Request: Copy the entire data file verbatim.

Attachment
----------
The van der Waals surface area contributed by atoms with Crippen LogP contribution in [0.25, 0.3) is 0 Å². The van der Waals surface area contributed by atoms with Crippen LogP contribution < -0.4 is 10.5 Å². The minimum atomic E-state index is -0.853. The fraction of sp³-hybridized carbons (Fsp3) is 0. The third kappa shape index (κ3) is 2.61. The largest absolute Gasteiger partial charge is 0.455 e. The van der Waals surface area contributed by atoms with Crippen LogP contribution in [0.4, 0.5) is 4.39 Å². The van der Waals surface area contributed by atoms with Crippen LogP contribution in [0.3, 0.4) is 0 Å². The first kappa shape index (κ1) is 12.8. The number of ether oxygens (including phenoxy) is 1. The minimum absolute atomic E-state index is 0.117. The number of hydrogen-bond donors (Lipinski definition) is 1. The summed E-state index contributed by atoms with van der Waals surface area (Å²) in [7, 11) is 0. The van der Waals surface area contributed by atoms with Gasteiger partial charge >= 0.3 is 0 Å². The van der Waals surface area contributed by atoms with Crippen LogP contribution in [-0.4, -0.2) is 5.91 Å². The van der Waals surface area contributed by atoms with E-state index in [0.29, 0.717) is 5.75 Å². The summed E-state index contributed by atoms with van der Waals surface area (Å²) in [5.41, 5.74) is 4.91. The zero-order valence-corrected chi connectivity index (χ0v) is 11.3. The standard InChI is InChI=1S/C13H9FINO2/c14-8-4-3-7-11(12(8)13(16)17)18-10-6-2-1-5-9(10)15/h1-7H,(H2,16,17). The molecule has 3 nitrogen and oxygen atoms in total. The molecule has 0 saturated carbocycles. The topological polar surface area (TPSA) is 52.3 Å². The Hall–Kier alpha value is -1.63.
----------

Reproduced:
The van der Waals surface area contributed by atoms with Crippen LogP contribution in [0.25, 0.3) is 0 Å². The van der Waals surface area contributed by atoms with Crippen LogP contribution < -0.4 is 10.5 Å². The minimum atomic E-state index is -0.853. The fraction of sp³-hybridized carbons (Fsp3) is 0. The third kappa shape index (κ3) is 2.61. The largest absolute Gasteiger partial charge is 0.455 e. The van der Waals surface area contributed by atoms with Crippen LogP contribution in [0.4, 0.5) is 4.39 Å². The van der Waals surface area contributed by atoms with Crippen LogP contribution in [0.3, 0.4) is 0 Å². The first kappa shape index (κ1) is 12.8. The number of ether oxygens (including phenoxy) is 1. The minimum absolute atomic E-state index is 0.117. The number of hydrogen-bond donors (Lipinski definition) is 1. The summed E-state index contributed by atoms with van der Waals surface area (Å²) in [7, 11) is 0. The van der Waals surface area contributed by atoms with Gasteiger partial charge >= 0.3 is 0 Å². The van der Waals surface area contributed by atoms with Crippen LogP contribution in [-0.4, -0.2) is 5.91 Å². The van der Waals surface area contributed by atoms with E-state index in [0.29, 0.717) is 5.75 Å². The summed E-state index contributed by atoms with van der Waals surface area (Å²) in [5.41, 5.74) is 4.91. The zero-order valence-corrected chi connectivity index (χ0v) is 11.3. The standard InChI is InChI=1S/C13H9FINO2/c14-8-4-3-7-11(12(8)13(16)17)18-10-6-2-1-5-9(10)15/h1-7H,(H2,16,17). The molecule has 3 nitrogen and oxygen atoms in total. The molecule has 0 saturated carbocycles. The topological polar surface area (TPSA) is 52.3 Å². The Hall–Kier alpha value is -1.63.